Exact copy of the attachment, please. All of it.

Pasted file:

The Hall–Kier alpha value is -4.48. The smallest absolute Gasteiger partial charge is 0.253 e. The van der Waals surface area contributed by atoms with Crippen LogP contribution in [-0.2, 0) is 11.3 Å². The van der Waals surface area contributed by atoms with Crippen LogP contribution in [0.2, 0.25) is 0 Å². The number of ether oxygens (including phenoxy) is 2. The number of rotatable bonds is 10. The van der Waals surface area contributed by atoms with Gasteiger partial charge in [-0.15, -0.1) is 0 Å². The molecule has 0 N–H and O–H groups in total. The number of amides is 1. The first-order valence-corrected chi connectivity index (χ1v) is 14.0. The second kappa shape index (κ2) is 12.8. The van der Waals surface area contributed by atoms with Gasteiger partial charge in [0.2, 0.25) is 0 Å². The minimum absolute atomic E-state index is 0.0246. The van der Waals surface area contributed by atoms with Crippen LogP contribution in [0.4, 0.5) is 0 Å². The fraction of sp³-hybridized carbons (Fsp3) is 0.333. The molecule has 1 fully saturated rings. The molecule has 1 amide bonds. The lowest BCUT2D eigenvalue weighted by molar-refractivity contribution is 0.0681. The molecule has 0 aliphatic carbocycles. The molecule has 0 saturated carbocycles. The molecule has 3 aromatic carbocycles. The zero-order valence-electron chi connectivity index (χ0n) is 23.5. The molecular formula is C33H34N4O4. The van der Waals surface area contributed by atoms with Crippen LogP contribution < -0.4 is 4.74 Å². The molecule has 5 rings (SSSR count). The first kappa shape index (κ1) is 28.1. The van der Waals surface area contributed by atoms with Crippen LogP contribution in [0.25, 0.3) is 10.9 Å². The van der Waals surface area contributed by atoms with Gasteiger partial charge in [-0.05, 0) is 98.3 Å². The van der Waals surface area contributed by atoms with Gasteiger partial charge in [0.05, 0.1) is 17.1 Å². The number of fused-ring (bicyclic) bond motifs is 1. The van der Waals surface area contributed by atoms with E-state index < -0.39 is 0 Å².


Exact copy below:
The Hall–Kier alpha value is -4.48. The smallest absolute Gasteiger partial charge is 0.253 e. The van der Waals surface area contributed by atoms with Crippen LogP contribution in [-0.2, 0) is 11.3 Å². The van der Waals surface area contributed by atoms with Crippen LogP contribution in [0.2, 0.25) is 0 Å². The number of ether oxygens (including phenoxy) is 2. The number of rotatable bonds is 10. The van der Waals surface area contributed by atoms with Gasteiger partial charge in [-0.15, -0.1) is 0 Å². The molecule has 0 N–H and O–H groups in total. The number of amides is 1. The first-order valence-corrected chi connectivity index (χ1v) is 14.0. The second kappa shape index (κ2) is 12.8. The van der Waals surface area contributed by atoms with Gasteiger partial charge in [0.2, 0.25) is 0 Å². The minimum absolute atomic E-state index is 0.0246. The van der Waals surface area contributed by atoms with Crippen LogP contribution in [0.4, 0.5) is 0 Å². The fraction of sp³-hybridized carbons (Fsp3) is 0.333. The molecule has 1 fully saturated rings. The molecule has 1 amide bonds. The lowest BCUT2D eigenvalue weighted by molar-refractivity contribution is 0.0681. The molecule has 0 aliphatic carbocycles. The molecule has 0 saturated carbocycles. The molecule has 3 aromatic carbocycles. The zero-order valence-electron chi connectivity index (χ0n) is 23.5. The molecular formula is C33H34N4O4. The van der Waals surface area contributed by atoms with Crippen LogP contribution < -0.4 is 4.74 Å². The molecule has 5 rings (SSSR count). The first kappa shape index (κ1) is 28.1. The van der Waals surface area contributed by atoms with Crippen LogP contribution in [0.25, 0.3) is 10.9 Å². The van der Waals surface area contributed by atoms with Gasteiger partial charge in [-0.05, 0) is 98.3 Å². The van der Waals surface area contributed by atoms with Gasteiger partial charge in [0.05, 0.1) is 17.1 Å². The number of fused-ring (bicyclic) bond motifs is 1. The van der Waals surface area contributed by atoms with E-state index < -0.39 is 0 Å².